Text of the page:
GOD WAS SILENT. I could not feel His presence. And this was different—this time I had been walking with Him, yet it seemed like He moved. Do you know someone with a similar experience? For those with friends suffering such a “dark night,” I have some suggestions.

1. Avoid platitudes 

The standard reply I received was, “Just remember that Moses had to wander for forty years in the desert.” Or “If it feels like God is far away, guess who moved?” More helpful replies were, “That stinks,” and “I am here right now.” Better yet was loving, silent presence.

2. Explore alternative ways to “do church”

Where two or more gather in His name, Christ is present. During that dark time, meeting with small groups ministered to me far more than church services where I felt like a spectator.

3. Encourage different practices from the usual

For me that meant exploring silence, solitude, kneeling by the bed to pray, and going on a silent retreat.

4. Recommend a spiritual director

I needed someone who understood spiritual formation, not merely a therapist. A spiritual director listened without judgment to my raging, and prayed over me.

5. Embrace lamentations together

When the apostle Paul seemed too black-and-white, and genocide in the Old Testament too harsh, David’s psalms still reached me—like “My God, why have you forsaken me?” I identified with Jeremiah in the book of Lamentations: “He has made me to dwell in darkness…. Even when I call out or cry for help, he shuts out my prayers” (Lam. 3:6,8). But Jeremiah also says, “Yet this I call to mind and therefore I have hope: Because of the LORD’s great love we are not consumed, for his compassions never fail” (vv. 21–23).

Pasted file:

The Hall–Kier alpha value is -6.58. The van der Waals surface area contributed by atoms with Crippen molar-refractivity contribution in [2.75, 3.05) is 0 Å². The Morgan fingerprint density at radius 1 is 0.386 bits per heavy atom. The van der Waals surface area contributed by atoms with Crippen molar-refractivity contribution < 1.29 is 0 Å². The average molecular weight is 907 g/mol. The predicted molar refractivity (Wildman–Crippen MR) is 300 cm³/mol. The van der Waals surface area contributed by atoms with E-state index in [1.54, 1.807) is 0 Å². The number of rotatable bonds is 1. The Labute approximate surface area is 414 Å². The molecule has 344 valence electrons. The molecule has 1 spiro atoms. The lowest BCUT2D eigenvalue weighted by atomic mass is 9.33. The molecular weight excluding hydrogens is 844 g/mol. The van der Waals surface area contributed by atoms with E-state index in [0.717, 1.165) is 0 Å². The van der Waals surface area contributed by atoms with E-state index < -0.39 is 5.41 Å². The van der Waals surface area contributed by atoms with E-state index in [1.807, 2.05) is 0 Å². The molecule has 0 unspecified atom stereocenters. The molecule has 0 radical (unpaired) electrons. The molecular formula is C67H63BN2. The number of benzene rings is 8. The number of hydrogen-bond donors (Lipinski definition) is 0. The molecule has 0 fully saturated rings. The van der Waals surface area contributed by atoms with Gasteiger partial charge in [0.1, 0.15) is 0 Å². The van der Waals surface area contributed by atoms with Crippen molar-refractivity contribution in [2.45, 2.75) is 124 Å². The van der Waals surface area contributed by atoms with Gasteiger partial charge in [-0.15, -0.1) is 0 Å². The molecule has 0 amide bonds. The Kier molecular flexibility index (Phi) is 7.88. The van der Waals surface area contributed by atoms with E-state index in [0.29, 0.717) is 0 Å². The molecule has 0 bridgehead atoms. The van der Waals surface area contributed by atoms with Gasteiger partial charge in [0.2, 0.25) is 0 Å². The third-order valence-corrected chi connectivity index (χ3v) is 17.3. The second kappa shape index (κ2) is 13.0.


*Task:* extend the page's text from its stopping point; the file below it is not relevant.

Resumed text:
6. Recommend new authors

Eugene Peterson’s classic, A Long Obedience in the Same Direction, was a welcome companion. And prayer from the Book of Common Prayer reminded me that others had walked the same pathway. Most helpful was the honesty of old saints: John of the Cross, Ignatius, and Thomas Merton. Not many seasoned evangelicals have written on this issue, but the time-tested Christian classic works have endured for a reason.

Eugene Peterson’s words bring a needed reminder that God will hold onto us: “All the persons of faith I know are sinners, doubters, uneven performers. We are secure not because we are sure of ourselves, but because we trust that God is sure of us. Neither our feelings of depression nor the facts of suffering nor the possibilities of defection are evidence that God has abandoned us.”

For more on the journey of Lesa Engelthaler (Mark, ThM, 1984; DMin, 1994), see her related article in the October 2011 issue of Leadership Journal, available at LeadershipJournal.net.

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